May 2007 New Horizons

A Summer to Remember

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A Summer to Remember: Fellowship around God's Word

All too soon campers head for home, filled with memories of their time in the sun. Strangers have become lifelong buddies; some met future spouses; others claimed the faith of their fathers as their own. This summer a dozen camps with Orthodox Presbyterian ties will be geared for kids or families. Some focus on fun and fellowship, while others concentrate on teaching—but all are fueled by God's Word. Whether the camp has tents or air-conditioned cabins, somewhere in the OPC is a camp for you. Churches in the Presbytery of the Southwest have only a few young people in each congregation, so their OPC Youth Camp in Cleburne, Texas, is focused on fellowship. "The main goal (of the camp) would be fellowship above teaching," said Todd Bordow, pastor of Covenant Presbyterian Church of Fort Worth, Texas. "Each church is fairly small and doesn't have a youth group, so every year seventy to eighty kids their own age get together. Deep friendships are forged here that last a long time." That fellowship ... Read more

Our Home in Glory Land

My wife, Anna Marie, passed away unexpectedly on August 12, 2005. I miss her dearly. Because of her death, I began meditating seriously on the life hereafter. This meditation shares some of the encouragements I received from my study. "I've Got a Home in Glory Land " The heaven we anticipate is so glorious that we can barely begin to picture it. But "'what no eye has seen, nor ear heard, nor the heart of man imagined, what God has prepared for those who love him'—these things God has revealed to us through the Spirit" (1 Cor. 2:9–10). We need to diligently glean all we can from what God has revealed to us. Paul was granted a glimpse of heaven that was so wonderful he was forbidden to speak about it (2 Cor. 12:1–4). When we embrace our hope through faith, it produces inexpressible joy that is filled with glory (1 Pet. 1:8–9). If the mere anticipation of the fulfillment of God's salvation can produce such joy, the actual fulfillment of it will be all the more glorious. After each day ... Read more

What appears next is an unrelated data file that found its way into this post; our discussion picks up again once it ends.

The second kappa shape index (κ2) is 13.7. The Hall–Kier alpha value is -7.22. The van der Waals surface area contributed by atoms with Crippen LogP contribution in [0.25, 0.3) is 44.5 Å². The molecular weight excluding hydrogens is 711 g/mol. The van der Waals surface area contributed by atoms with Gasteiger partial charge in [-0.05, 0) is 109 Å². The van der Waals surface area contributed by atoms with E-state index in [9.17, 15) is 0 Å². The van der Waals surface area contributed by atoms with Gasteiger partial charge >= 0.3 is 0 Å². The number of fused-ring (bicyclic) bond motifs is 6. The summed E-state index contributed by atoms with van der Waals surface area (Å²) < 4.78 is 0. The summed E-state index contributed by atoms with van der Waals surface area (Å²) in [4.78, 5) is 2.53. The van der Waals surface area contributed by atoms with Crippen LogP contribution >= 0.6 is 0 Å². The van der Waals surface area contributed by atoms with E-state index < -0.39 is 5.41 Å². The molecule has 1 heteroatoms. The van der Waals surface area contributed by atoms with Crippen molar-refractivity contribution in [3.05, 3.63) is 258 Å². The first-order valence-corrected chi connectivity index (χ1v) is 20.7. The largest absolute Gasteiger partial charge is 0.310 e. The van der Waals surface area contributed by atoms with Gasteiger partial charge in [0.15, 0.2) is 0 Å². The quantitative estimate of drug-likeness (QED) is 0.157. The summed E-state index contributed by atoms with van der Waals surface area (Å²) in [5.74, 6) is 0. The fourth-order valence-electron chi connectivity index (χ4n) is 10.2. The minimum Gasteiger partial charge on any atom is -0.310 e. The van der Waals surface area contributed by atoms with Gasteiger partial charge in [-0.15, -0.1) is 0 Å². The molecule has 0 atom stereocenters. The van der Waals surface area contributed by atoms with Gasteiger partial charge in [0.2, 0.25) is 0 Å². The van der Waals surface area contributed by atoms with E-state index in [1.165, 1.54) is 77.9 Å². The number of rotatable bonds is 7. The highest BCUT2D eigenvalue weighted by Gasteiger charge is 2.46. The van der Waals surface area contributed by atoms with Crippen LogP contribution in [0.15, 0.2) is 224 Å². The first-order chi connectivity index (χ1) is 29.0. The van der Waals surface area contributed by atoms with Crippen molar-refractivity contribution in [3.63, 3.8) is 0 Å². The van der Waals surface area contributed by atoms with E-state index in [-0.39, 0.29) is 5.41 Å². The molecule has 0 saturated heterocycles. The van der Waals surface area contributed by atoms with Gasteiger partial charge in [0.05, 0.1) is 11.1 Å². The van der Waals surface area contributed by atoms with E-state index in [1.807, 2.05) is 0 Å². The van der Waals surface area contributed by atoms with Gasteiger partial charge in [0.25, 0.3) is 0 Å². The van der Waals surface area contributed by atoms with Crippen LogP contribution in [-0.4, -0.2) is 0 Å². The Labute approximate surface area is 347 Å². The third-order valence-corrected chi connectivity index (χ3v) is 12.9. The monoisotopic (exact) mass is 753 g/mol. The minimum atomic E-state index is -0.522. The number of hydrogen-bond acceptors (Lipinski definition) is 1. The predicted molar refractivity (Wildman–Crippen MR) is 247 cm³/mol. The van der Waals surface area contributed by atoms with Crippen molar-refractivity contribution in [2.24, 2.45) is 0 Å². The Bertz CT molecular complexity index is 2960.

Christians as Servants of Christ

No one wants to be a servant or a slave. However, none of us probably minds being called a servant of God or a servant of Christ. Indeed, we shouldn't even mind being called a slave of God or of Christ. After all, he owns us—and we should be glad that he does, because if he had not purchased us and made us his possession, we would still be slaves to sin (Rom. 6:16–19). But, while it sounds better to be a slave of God than a slave of sin, the very idea of being a slave probably rubs us the wrong way. After all, slavery has caused great pain in our nation's history and elsewhere in modern times—such as the enslavement of Christians in Sudan by Muslims. And even apart from such emotional issues, we love our freedom and we hate to be told what to do. Genesis 9:25–27 is the first passage in the Bible that uses the word servant, and it confirms our general feeling that the word carries negative connotations. When Noah said that Ham's son Canaan would be a servant to Shem and Japheth, he was ... Read more

Helps for Worship #18: Response of Praise

"I will greatly rejoice in the Lord ... for He has clothed me with the garments of salvation." (Isaiah 61:l0) At no point in our worship should we do things thoughtlessly, simply "going through the motions." This is especially true in our singing. "Sing praises with understanding" (Ps. 47:7). "I will sing with the spirit [i.e., in the power of the Holy Spirit, filled with the Holy Spirit, from a heart made new by the Holy Spirit], and I will also sing with the understanding" (1 Cor. 14:15). These are standing orders for the church in every age! It will help you to "sing with the understanding" when you consider the place and the purpose of each hymn (or psalm) in the liturgy, that is, the order of worship. In the first hymn, we approach God in praise for who he is and what he does or has done. In other hymns, we prepare for the ministry of the Word or respond to it. After our corporate confession of sin and the assurance of God's pardon, we respond with thanks for the amazing grace of God. God's ... Read more


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